(when diastolic BP >130 mm Hg)

Other Drugs: Mannitol (osmotic diuretic) may be ordered to decrease cerebral edema; stool softeners; sedatives may be used to induce rest; anticonvulsants; analgesics (acetaminophen or codeine) to control headache.


Accurate, detailed, and serial assessments are essential. Frequently, the first signs of rebleeding and vasospasm are evidenced through subtle changes in the neurological examination. At any time during the course of SAH, maintenance of airway, breathing, and circulation is the top priority. In the postoperative period, unless otherwise indicated, maintain the bed at an elevation of 30 to 40 degrees. Prevent flexion of the head, and maintain proper alignment of the head and neck with towel rolls or sandbags. Avoid hip flexion greater than 90 degrees. Suction the patient as needed to keep the airway open. If deep endotracheal suctioning is indicated, hyperventilate and hyperoxygenate the patient before suctioning and limit suctioning to less than 30 seconds.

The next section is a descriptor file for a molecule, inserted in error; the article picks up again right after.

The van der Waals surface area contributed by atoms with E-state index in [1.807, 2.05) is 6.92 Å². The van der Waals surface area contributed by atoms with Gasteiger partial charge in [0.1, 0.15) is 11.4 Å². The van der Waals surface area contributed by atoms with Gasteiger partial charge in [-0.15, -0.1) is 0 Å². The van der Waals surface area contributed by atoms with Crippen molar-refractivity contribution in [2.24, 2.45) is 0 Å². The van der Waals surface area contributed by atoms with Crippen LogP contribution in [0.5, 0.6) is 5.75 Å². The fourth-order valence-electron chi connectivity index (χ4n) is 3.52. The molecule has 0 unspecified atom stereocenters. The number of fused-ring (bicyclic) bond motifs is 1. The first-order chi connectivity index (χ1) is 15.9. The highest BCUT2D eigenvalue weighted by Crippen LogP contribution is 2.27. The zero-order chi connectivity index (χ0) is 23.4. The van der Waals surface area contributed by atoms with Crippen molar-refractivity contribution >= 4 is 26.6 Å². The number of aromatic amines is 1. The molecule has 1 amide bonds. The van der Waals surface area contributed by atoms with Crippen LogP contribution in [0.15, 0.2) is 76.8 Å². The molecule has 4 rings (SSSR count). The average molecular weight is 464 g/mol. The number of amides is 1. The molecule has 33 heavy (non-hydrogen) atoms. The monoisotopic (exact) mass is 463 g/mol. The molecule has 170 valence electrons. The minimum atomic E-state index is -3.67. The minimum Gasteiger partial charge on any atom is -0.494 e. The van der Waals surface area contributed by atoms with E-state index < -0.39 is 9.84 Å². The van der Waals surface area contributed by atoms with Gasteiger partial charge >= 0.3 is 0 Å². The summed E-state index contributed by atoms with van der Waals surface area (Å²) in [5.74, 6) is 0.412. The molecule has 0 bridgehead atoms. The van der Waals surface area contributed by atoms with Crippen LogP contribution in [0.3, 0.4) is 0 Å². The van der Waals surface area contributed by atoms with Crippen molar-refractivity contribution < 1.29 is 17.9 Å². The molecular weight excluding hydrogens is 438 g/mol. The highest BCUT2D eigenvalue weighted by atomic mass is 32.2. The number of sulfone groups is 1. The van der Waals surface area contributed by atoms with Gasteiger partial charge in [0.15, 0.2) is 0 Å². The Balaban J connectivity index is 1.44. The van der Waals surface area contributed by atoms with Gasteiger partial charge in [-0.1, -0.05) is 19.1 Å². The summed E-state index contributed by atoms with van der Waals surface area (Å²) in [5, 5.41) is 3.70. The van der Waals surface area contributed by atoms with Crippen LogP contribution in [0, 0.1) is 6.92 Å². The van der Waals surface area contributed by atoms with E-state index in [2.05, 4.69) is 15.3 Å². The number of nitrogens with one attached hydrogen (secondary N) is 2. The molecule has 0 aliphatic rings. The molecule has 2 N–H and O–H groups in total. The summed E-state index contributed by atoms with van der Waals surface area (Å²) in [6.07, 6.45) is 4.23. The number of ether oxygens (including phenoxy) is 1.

To prevent complications from postoperative immobility, turn the patient often and provide skin care. Perform active or passive range-of-motion exercises, and encourage deep-breathing exercises when the patient is able. Space all nursing care activities to maintain ICP less than 15 mm Hg. Allow ICP to drop between all activities. Encourage other departments to space x-rays, therapies, and interviews to allow adequate rest and to avoid ICP elevations. Avoid conversations at the bedside that might be disturbing to the patient. Explain all procedures even if the patient does not appear to respond. Use soft restraints only when absolutely necessary; fighting restraints raises ICPs and thereby impedes venous outflow from the brain.

After surgery, monitor the dressing for bleeding or CSF leakage. If either occurs, notify the physician and reinforce the dressing. Inspect the surgical site with all dressing changes for redness, drainage, poor wound healing, and swelling.

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Headache Happiness

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